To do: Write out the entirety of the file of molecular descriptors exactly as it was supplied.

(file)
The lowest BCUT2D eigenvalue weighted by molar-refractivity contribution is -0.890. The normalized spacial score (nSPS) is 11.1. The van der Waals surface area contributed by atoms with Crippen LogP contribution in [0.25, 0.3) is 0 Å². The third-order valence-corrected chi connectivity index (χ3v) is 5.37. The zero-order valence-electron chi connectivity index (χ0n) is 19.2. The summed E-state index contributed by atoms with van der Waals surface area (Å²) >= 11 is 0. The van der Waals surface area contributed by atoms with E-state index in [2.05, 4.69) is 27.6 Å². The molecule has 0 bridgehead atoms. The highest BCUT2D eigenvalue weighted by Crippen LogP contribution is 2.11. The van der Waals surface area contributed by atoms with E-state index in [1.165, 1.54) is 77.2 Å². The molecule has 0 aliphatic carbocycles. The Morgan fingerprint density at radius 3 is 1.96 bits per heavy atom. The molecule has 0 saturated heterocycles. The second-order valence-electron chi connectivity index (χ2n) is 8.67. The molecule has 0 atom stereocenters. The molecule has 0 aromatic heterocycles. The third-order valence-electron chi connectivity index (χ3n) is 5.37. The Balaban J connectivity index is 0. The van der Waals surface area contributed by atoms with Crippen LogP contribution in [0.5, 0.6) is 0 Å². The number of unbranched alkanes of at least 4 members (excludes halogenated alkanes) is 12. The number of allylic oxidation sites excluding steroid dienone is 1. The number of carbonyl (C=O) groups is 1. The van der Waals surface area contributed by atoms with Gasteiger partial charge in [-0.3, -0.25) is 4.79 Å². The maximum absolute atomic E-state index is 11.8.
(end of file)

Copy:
The lowest BCUT2D eigenvalue weighted by molar-refractivity contribution is -0.890. The normalized spacial score (nSPS) is 11.1. The van der Waals surface area contributed by atoms with Crippen LogP contribution in [0.25, 0.3) is 0 Å². The third-order valence-corrected chi connectivity index (χ3v) is 5.37. The zero-order valence-electron chi connectivity index (χ0n) is 19.2. The summed E-state index contributed by atoms with van der Waals surface area (Å²) >= 11 is 0. The van der Waals surface area contributed by atoms with E-state index in [2.05, 4.69) is 27.6 Å². The molecule has 0 bridgehead atoms. The highest BCUT2D eigenvalue weighted by Crippen LogP contribution is 2.11. The van der Waals surface area contributed by atoms with E-state index in [1.165, 1.54) is 77.2 Å². The molecule has 0 aliphatic carbocycles. The Morgan fingerprint density at radius 3 is 1.96 bits per heavy atom. The molecule has 0 saturated heterocycles. The second-order valence-electron chi connectivity index (χ2n) is 8.67. The molecule has 0 atom stereocenters. The molecule has 0 aromatic heterocycles. The third-order valence-electron chi connectivity index (χ3n) is 5.37. The Balaban J connectivity index is 0. The van der Waals surface area contributed by atoms with Crippen LogP contribution in [0.5, 0.6) is 0 Å². The number of unbranched alkanes of at least 4 members (excludes halogenated alkanes) is 12. The number of allylic oxidation sites excluding steroid dienone is 1. The number of carbonyl (C=O) groups is 1. The van der Waals surface area contributed by atoms with Gasteiger partial charge in [-0.3, -0.25) is 4.79 Å². The maximum absolute atomic E-state index is 11.8.